Bradbury's bitter memories of Cuba

Issue 

Fond Memories of Cuba
A documentary by David Bradbury
Screening at Valhalla Cinema, Sydney. Opens at the Schonell Cinema, Brisbane, July 18; Nova Cinema, Melbourne, July 25; and the Electric Shadows Cinema, Canberra, late July.

REVIEW BY KIM BULLIMORE
& NICK EVERETT

At the request of Jim Mitsos, an 86-year-old socialist, film-maker David Bradbury set out on a three month journey across Cuba to discover the "reality of the Cuban Revolution". Before departing, Bradbury informs us that Mitsos, whose financial support made Fond Memories of Cuba possible, "hopes I'll bring back something inspiring". Bradbury failed dismally. Rather, the film is a testament to his disillusionment with socialism.

It was Bradbury's first trip to Cuba since the 1980s, when he produced award-winning films such as Nicaragua: No Pasaran, which dealt with the Sandinista revolution, and Chile: Hasta Cuondo?, on the Pinochet dictatorship.

In Fond Memories of Cuba, Bradbury and his son travel across Cuba from Havana to Santa Clara and Santiago de Cuba. Billed as the "Buena Vista Social Club without the gloss", the film is primarily a collage of interviews and vox pops interspersed with the stunning images and sounds of Cuba's rich culture, music and people.

Yet, despite Bradbury's claim that Fond Memories of Cuba is an attempt to allow the Cuban people to speak for themselves, Bradbury rarely allows this to happen.

After arriving in Havana, Bradbury introduces us to 80-year-old Amada and her husband Pedro, who live in a second story apartment in Havana. Every day, Pedro fetches water from the street tank provided by the Cuban government as their apartment has no working plumbing. In his narration, Bradbury tells us that Amada has been exhausted and worn down by the revolution, although Amada herself makes no such statement. Amada tells Bradbury that her and her husband don't have much but "such is life".

Trumpet player Pepin Estrada, a veteran of the 1953 assault on the Moncada Barracks, is another of the characters portrayed by Bradbury as having been failed by the Cuban Revolution. Estrada tells of his suffering as a political prisoner at the hands of the Batista dictatorship. However, Bradbury makes little attempt to gather Estrada's thoughts on the revolution and its progress. Instead, the focus is on the hardship of life in contemporary Cuba.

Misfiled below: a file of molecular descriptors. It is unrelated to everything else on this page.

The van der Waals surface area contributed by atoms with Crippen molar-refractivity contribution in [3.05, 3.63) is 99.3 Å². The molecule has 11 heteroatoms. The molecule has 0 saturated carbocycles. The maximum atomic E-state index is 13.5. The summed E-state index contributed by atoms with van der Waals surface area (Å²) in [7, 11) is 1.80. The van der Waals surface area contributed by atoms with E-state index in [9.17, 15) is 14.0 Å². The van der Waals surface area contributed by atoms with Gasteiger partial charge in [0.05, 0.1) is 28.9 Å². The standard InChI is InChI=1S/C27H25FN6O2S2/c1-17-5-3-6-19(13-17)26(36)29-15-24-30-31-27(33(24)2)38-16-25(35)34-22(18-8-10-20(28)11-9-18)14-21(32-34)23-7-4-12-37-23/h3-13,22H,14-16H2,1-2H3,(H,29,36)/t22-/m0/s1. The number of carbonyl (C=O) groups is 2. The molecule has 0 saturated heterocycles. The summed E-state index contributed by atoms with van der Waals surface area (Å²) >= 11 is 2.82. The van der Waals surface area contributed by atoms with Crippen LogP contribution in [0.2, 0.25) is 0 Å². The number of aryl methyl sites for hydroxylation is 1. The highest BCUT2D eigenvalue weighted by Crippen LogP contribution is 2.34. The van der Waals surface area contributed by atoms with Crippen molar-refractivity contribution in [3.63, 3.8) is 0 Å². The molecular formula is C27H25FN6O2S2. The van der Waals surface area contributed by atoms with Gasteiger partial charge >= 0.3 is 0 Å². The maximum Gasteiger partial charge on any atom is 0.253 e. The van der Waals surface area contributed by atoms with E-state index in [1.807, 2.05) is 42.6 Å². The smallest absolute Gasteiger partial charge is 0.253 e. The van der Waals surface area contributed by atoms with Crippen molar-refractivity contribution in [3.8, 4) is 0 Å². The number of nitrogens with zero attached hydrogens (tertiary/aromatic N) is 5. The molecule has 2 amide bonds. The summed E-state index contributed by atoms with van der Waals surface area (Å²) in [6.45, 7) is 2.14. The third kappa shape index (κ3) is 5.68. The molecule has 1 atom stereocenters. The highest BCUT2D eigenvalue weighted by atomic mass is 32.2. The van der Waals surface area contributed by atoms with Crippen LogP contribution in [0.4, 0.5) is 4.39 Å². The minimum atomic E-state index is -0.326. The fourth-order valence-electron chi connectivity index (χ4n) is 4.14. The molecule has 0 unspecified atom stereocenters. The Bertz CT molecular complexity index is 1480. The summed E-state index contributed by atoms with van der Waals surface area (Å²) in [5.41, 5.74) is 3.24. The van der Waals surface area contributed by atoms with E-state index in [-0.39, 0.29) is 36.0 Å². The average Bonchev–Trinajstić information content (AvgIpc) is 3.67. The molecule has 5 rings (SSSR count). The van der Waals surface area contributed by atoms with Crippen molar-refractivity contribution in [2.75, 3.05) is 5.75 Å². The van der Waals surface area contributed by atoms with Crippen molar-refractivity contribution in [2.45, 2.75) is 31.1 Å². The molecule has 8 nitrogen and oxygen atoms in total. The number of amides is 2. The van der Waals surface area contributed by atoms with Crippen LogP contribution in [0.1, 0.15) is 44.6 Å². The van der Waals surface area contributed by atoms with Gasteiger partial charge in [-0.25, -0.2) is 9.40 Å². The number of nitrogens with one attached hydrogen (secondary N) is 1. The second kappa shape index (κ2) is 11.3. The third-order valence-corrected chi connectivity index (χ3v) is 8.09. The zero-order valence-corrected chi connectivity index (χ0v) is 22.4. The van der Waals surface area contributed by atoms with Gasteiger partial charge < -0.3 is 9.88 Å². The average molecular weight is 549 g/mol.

Many moments in the film capture the sacrifices made by ordinary Cubans and their supporters. Harry Reade, a Sydney wharfie and communist who dedicated much of his life to the Cuban Revolution, arrived in Cuba following the revolution. He stayed for a decade, participating in the famous 1961 defeat of the US-backed contras at the Bay of Pigs.

One of the most moving scenes in the film is when Reade's ashes, carried back to Cuba by Bradbury, are scattered in the Julius and Ethel Rosenberg Park in Havana to the tune of Waltzing Matilda, played by Cuban saxophonist Francisco Sanchez. "Harry has finally returned", says Juan Padron, his former assistant.

Reade's and Mitsos' undying faith in the Cuban Revolution and its people is betrayed by Bradbury's impatience with the hardships faced by contemporary Cubans. While his film footage reveals the resilience and dignity of the Cuban people and their clear support for the social and political gains of the revolution, Bradbury frequently superimposes his own disillusionment at Cuba not being the utopia he wished it to be.